Over 94% of the roads in the United States are paved with asphalt mix. Each year, renovating old highways with new pavement consumes about 360 million tons of raw materials. It also generates about 60 million tons of old pavement waste and rubble.
Recycling these waste materials greatly reduces the consumption of neat, unmodified asphalt mix and lowers related environmental pollution. But blending recycled asphalt pavement (RAP) with fresh asphalt mix presents several challenges, potentially limiting its usefulness.
Not to Michigan Tech researcher Zhanping You. “One noticeable issue of using RAP in asphalt pavement is the relatively weaker bond between the RAP and neat asphalt, which may cause moisture susceptibility,” he explains. “Modifying the asphalt mix procedure and selecting the proper neat asphalt can effectively address this concern.”
You tests a variety of recycled materials to improve asphalt pavement performance. Crumb rubber, made from scrap tires, is one such material. “Crumb rubber used in asphalt reduces rutting and cracks, extends life, and lowers noise levels. Another plus—building one mile of road with crumb rubber uses up to 2,000 scrap tires. Hundreds of millions of waste tires are generated in the US every year,” he adds.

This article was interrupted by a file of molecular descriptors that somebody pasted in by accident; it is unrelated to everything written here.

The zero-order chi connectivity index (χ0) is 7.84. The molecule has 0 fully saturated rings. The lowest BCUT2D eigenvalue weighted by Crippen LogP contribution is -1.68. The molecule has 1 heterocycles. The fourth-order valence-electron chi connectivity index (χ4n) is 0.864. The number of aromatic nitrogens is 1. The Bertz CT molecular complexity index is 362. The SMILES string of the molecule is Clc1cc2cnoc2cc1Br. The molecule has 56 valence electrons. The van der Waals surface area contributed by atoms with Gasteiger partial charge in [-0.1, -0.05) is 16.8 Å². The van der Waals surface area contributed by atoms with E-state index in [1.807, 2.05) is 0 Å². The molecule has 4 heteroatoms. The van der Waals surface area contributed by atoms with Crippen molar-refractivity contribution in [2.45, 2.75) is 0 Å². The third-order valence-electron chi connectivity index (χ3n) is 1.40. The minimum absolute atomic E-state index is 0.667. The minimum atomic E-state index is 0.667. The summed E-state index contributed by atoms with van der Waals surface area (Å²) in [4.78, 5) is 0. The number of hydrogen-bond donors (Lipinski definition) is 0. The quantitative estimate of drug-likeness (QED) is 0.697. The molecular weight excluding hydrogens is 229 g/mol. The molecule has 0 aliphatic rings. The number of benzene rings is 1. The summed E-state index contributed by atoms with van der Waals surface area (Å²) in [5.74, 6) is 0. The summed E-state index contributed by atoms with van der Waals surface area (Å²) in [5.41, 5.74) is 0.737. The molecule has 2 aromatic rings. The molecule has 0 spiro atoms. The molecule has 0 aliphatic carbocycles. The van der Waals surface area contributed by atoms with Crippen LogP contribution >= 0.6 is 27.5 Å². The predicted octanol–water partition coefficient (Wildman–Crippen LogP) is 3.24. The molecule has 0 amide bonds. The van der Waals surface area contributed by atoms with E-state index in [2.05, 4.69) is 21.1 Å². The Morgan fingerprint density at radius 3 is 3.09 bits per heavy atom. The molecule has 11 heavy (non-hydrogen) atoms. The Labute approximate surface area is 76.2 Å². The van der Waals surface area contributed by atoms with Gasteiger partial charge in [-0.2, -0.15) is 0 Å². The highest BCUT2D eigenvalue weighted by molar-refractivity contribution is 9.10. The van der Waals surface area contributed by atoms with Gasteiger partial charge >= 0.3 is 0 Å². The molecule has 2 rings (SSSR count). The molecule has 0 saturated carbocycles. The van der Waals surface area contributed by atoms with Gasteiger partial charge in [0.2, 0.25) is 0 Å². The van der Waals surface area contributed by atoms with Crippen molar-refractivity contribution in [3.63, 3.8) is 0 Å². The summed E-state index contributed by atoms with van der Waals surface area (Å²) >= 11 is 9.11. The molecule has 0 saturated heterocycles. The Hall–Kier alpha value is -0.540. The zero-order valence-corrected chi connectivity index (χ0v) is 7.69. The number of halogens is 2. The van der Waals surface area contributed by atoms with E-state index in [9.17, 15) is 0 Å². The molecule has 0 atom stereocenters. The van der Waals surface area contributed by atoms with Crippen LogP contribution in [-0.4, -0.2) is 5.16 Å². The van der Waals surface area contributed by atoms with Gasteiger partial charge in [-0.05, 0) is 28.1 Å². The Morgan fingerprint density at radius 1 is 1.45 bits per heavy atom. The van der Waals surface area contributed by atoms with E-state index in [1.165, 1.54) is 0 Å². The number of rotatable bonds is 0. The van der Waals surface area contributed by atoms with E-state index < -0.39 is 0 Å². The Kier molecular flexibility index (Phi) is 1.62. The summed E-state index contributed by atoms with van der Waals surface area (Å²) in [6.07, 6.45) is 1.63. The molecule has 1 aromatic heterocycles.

Adding crumb rubber to asphalt mix has its own share of problems. “When crumb rubber is blended into asphalt binder, the stiffness of the asphalt binder is increased. A higher mixing temperature is needed to preserve the flowability. Conventional hot-mix asphalt uses a lot of energy and releases a lot of fumes. We use a foaming process at lower temperatures that requires less energy and reduces greenhouse gas emissions.”
“Building one mile of road with crumb rubber uses up to 2,000 scrap tires. Hundreds of millions of waste tires are generated in the US every year.”
You and his team integrate state-of-the-art rheological and accelerated-aging tests, thermodynamics, poromechanics, chemical changes, and multiscale modeling to identify the physical and mechanical properties of foamed asphalt materials. With funding from the Michigan Department of Environmental Quality, they have constructed test sections of road in two Michigan counties to monitor field performance.
Another possible solution is asphalt derived from biomass. You’s team used bio oil in asphalt and found it improved pavement performance. They’re also investigating nanomaterial-modified asphalt. “Soon we’ll have mix recipes to adapt to all environmental and waste supply streams,” he says.